Second Science Symposium
January 18 - 21, 2005

The Response of Saprotrophic Beetles to Coast Live Oaks Infected with Phytophthora ramorum

Brice A. McPherson and Richard B. Standiford, Center for Forestry, Department of Environmental Science, Policy, and Management, 145 Mulford Hall, University of California, Berkeley, CA 94720; (510) 642-5806;; David L. Wood and Nadir Erbilgin, Department of Environmental Science, Policy, and Management, Division of Insect Biology, University of California, Berkeley, CA 94720; Pavel Svihra, University of California Cooperative Extension, Novato, CA 94947; Andrew J. Storer, School of Forest Resources and Environmental Science, Michigan Technological University, Houghton, MI, 49931

Saprotrophic ambrosia and bark beetles (Coleoptera: Scolytidae) tunnel into the bark overlying cankers caused by Phytophthora ramorum in coast live oaks, Q. agrifolia. These insects are characteristically reported to colonize freshly dead or moribund trees. However, the initial attacks by these beetles on P. ramorum-infected coast live oaks are limited to the bleeding cankers. In a disease progression study, the first symptom of sudden oak death was always bleeding, but beetles were a consistent factor in the progression sequence. Beetles were present in about 50% of all bleeding trees in each of four years and every bleeding tree that died had been colonized while the foliage was still healthy. The study described here was designed to quantify the attraction of these beetles to P. ramorum-infected trees.

We hung wire traps coated with sticky material on trees that had been 1) inoculated with P. ramorum, and 2) wounded but not inoculated. Trees were sprayed with insecticide to prevent beetle colonization. Traps were monitored during beetle flight periods in 2003 and 2004. Trapped beetles were identified to species, and sex where possible. Equal numbers of trees in each category were not treated with insecticide and did not get traps.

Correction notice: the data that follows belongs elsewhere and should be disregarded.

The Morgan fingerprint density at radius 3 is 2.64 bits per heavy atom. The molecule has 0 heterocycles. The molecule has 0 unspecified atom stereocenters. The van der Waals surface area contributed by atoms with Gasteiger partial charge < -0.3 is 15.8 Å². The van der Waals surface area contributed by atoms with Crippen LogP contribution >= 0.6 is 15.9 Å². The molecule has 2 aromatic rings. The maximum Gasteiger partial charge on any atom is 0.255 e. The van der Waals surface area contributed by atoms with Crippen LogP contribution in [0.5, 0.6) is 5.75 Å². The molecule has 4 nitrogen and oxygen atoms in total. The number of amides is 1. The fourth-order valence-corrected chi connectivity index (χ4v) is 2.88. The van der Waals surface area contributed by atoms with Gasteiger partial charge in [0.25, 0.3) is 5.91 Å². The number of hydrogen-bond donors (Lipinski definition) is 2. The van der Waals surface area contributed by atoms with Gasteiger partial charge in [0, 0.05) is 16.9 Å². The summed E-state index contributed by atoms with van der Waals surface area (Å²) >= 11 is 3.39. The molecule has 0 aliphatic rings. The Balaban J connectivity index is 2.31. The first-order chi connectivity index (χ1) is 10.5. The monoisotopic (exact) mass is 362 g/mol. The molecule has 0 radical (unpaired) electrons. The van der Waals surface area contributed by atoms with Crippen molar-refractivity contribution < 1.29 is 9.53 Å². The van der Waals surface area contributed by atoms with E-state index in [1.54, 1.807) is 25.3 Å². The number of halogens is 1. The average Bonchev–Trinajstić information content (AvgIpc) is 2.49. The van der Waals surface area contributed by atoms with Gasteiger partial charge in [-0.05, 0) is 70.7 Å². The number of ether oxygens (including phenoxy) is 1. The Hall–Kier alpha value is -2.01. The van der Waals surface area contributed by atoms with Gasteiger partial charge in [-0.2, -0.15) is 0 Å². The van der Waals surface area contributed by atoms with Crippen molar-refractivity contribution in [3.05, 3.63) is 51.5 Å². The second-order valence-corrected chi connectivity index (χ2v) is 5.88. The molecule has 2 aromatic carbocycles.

Infected trees attracted significantly more beetles than mock-inoculated trees. Six scolytid beetle species were trapped, two of which are introduced to North America. Strongly skewed sex ratios were found for three of the four most abundant species. The greatest response to inoculated trees occurred within the first year following inoculation. Beetles had colonized more than half the bleeding trees not treated with insecticide through July 2004, killing 13% of this group within two years of inoculation.

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Coordinated by:
USDA Forest Service Pacific Southwest Research Station
University of California Integrated Hardwood Range Management Program,
Center for Forestry, Division of Agriculture and Natural Resources, and
California Oak Mortality Task Force

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